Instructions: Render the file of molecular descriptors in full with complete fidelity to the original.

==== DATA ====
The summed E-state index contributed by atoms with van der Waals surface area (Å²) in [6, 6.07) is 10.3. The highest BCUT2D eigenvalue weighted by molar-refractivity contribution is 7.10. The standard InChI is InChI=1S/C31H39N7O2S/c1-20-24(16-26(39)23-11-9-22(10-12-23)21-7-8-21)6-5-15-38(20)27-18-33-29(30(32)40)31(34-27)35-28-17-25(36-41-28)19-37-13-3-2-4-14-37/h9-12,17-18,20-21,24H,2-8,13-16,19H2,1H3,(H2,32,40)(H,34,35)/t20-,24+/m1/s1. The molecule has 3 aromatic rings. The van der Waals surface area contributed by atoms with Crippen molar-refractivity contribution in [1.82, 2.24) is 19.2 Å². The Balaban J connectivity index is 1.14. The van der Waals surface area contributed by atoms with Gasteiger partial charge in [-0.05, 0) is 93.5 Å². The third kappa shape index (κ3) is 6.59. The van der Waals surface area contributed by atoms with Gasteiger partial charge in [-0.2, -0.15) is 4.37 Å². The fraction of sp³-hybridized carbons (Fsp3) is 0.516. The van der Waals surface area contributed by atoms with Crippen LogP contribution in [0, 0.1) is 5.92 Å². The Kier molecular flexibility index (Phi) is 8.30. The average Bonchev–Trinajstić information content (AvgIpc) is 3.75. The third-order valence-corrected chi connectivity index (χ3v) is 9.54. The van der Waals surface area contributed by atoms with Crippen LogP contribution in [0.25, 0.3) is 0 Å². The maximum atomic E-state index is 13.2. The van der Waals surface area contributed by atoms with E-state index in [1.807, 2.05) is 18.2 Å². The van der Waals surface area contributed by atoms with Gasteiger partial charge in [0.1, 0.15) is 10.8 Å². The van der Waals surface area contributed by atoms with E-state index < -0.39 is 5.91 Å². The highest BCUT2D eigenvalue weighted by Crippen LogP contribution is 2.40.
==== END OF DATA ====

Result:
The summed E-state index contributed by atoms with van der Waals surface area (Å²) in [6, 6.07) is 10.3. The highest BCUT2D eigenvalue weighted by molar-refractivity contribution is 7.10. The standard InChI is InChI=1S/C31H39N7O2S/c1-20-24(16-26(39)23-11-9-22(10-12-23)21-7-8-21)6-5-15-38(20)27-18-33-29(30(32)40)31(34-27)35-28-17-25(36-41-28)19-37-13-3-2-4-14-37/h9-12,17-18,20-21,24H,2-8,13-16,19H2,1H3,(H2,32,40)(H,34,35)/t20-,24+/m1/s1. The molecule has 3 aromatic rings. The van der Waals surface area contributed by atoms with Crippen molar-refractivity contribution in [1.82, 2.24) is 19.2 Å². The Balaban J connectivity index is 1.14. The van der Waals surface area contributed by atoms with Gasteiger partial charge in [-0.05, 0) is 93.5 Å². The third kappa shape index (κ3) is 6.59. The van der Waals surface area contributed by atoms with Gasteiger partial charge in [-0.2, -0.15) is 4.37 Å². The fraction of sp³-hybridized carbons (Fsp3) is 0.516. The van der Waals surface area contributed by atoms with Crippen LogP contribution in [0, 0.1) is 5.92 Å². The Kier molecular flexibility index (Phi) is 8.30. The average Bonchev–Trinajstić information content (AvgIpc) is 3.75. The third-order valence-corrected chi connectivity index (χ3v) is 9.54. The van der Waals surface area contributed by atoms with Crippen LogP contribution in [0.25, 0.3) is 0 Å². The maximum atomic E-state index is 13.2. The van der Waals surface area contributed by atoms with E-state index in [1.807, 2.05) is 18.2 Å². The van der Waals surface area contributed by atoms with Gasteiger partial charge in [0.1, 0.15) is 10.8 Å². The van der Waals surface area contributed by atoms with E-state index < -0.39 is 5.91 Å². The highest BCUT2D eigenvalue weighted by Crippen LogP contribution is 2.40.